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Max, The Day After

This post is a follow up to yesterday’s Pulling for Max, My Best Friend.

First, thank you from the bottom of my heart. From Max’s, too. Below I will give you my perspectives on the day and hope that I’m speaking well for Max.

Wow! What an incredible outpouring of love. The spirit of this community really shined for me yesterday, helping me feel so supported through the whole day while I was trying to be there for Max, who didn’t know what the hell was going on around him.

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My update, unfortunately, is not the one I hoped to give you. It’s not the “everything’s going to be fine,” “we beat this thing” scenario we were all pulling for.

As I mentioned in the comments yesterday on the original posting, there were steps we were taking as a process of elimination to ensure that surgery made sense for Max. In order for that to be the case, first his X-rays had to be clear in the abdomen, spleen, liver, etc.  The result of the X-rays was: “things look very good.”

The next scanning was ultrasound. For that they took some sonic pictures – those looked good, too.

With a sense of optimism at that point, we waited for the radiologist to arrive for the CT scan.

During this hour, I stayed alone in the private room they had given me for the day. I had two “signature” items with me in the room that represented Max. One was his dirty tennis ball and the other was his embroidered collar with dog tags. I sat on the floor in there and meditated for a long time, clenching the collar in one hand and the tennis ball in the other. I was sending Max all my love along with all the love you incredible folks were channeling his way. After a few minutes, though, tears started streaming out of me and dripping onto the floor. Something was causing me sadness and this was troubling.

Somewhere out in the hospital, the radiologist had started the CT scan. It was at that point that things derailed from the hoped-for path. As I said in yesterday’s post, if the CT scan showed no tentacles and expansion of the tumor past the subcutaneous layer, surgery was viable and the tumor could be removed with a positive likely outcome for Max’s health. But that was not to be.

Dr. Alexander came into my room. I think she was a little surprised that I was already crying. Max was somewhere else in the hospital totally anesthetized and under an IV drip. She very conscienciously proceeded to show me on her Macbook the slice-by-slice images of Max’s body through his hind quarters. The pictures showed clear metastatic extensions of the tumor throughout the neighboring muscle and around his spine. The cancer had progressed too far for surgery. It was definitive. 

There are moments in life none of us will forget. That, folks, was one of them.

Grasping for composure at that point, I agreed with Dr. Alexander that we’d cancel the surgery and she excused herself briefly. At that very moment, one of your fellow community members called me to ask how we were doing.  As a professional in animal care matters and experienced in dealing with their owners, she was literally like an angel sent at just the right moment to console me and give me a direction to head from that very low point.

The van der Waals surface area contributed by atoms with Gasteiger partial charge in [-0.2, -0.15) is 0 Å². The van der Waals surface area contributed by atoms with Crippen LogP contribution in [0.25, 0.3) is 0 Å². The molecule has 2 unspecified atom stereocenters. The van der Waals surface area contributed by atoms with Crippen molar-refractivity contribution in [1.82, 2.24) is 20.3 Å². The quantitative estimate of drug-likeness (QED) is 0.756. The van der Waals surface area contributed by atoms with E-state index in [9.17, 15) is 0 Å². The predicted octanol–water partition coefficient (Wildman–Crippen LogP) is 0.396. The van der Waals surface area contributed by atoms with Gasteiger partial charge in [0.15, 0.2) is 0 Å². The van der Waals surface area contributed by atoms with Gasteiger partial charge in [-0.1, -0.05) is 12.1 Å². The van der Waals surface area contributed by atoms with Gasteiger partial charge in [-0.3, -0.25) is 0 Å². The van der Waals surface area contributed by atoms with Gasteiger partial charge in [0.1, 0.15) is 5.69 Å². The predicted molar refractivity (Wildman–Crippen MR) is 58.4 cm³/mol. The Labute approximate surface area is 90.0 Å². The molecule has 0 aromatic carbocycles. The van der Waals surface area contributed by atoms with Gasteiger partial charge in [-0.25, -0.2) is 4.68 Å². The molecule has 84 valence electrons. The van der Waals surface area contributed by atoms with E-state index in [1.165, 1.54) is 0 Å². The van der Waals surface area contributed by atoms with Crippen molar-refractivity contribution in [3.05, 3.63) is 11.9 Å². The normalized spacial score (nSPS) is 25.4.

I couldn’t even speak. The realization that cancer would beat us instead of us beating cancer was choking away my words. She cried with me briefly and then told me this: “He’s going to need you to be strong now. Pull yourself together. There are still good times ahead and you have to give him those times. You can only do that if you’re strong. Be strong.”

That was a wake up call.

Yes, I cried a lot more throughout the day. But even in spite of the sadness and the crying, I kept returning to the responsibility I had now. Now it would be about making each moment special, giving him extra attention and priority, and giving him joy and dignity throughout whatever amount of time he stays with us.

They soon brought Max in on a stretcher and laid him down on the carpet with me so I could be there as he awoke. One very cute moment: The first time he opened his eyes from the anasthesia, not even able to lift his head yet, he squinted at me, laying there right alongside his face. After a couple seconds he recognized me and you should have seen that tail wag! His whole body was sedated and still as a rock but that tail was going CRAZY. Soooo cute!

To say the least, by the end of the day and finally back at home, I was completely spent. Max was conked out at my feet, groggy from his drug-induced day.

On the bright side, he finished the adventure unshaved, uncut, not in any pain whatsoever, and doing what he usually does, staying right at my side (in this case, at my feet having a foot-tapping dream).

I thought about that and the “ordinariness” of the night. Strange. What a contrast to a day gone by filled with that remarkable, unprecedented outpouring of love, something new to me and totally profound.

Crazy as it sounds, in that quiet moment, in spite of all the heaviness, I actually felt lucky. Yes, lucky.

Thanks, everyone, for helping me realize that though there’s ugliness in this world, there’s also beauty to balance things out. Thanks for restoring my confidence in the positive power of people and friends and love and for restocking my soul.

Max and I both will be savoring what you shared with us as we love life going forward.

About the Author: Rich Sloan

Rich Sloan is chief startupologist and co-founder of StartupNation and host of StartupNation podcasts. He is also co-author of the acclaimed how-to book, StartupNation: America's Leading Entrepreneurial Experts Reveal the Secrets to Building a Blockbuster Business. Rich encourages you to [...]

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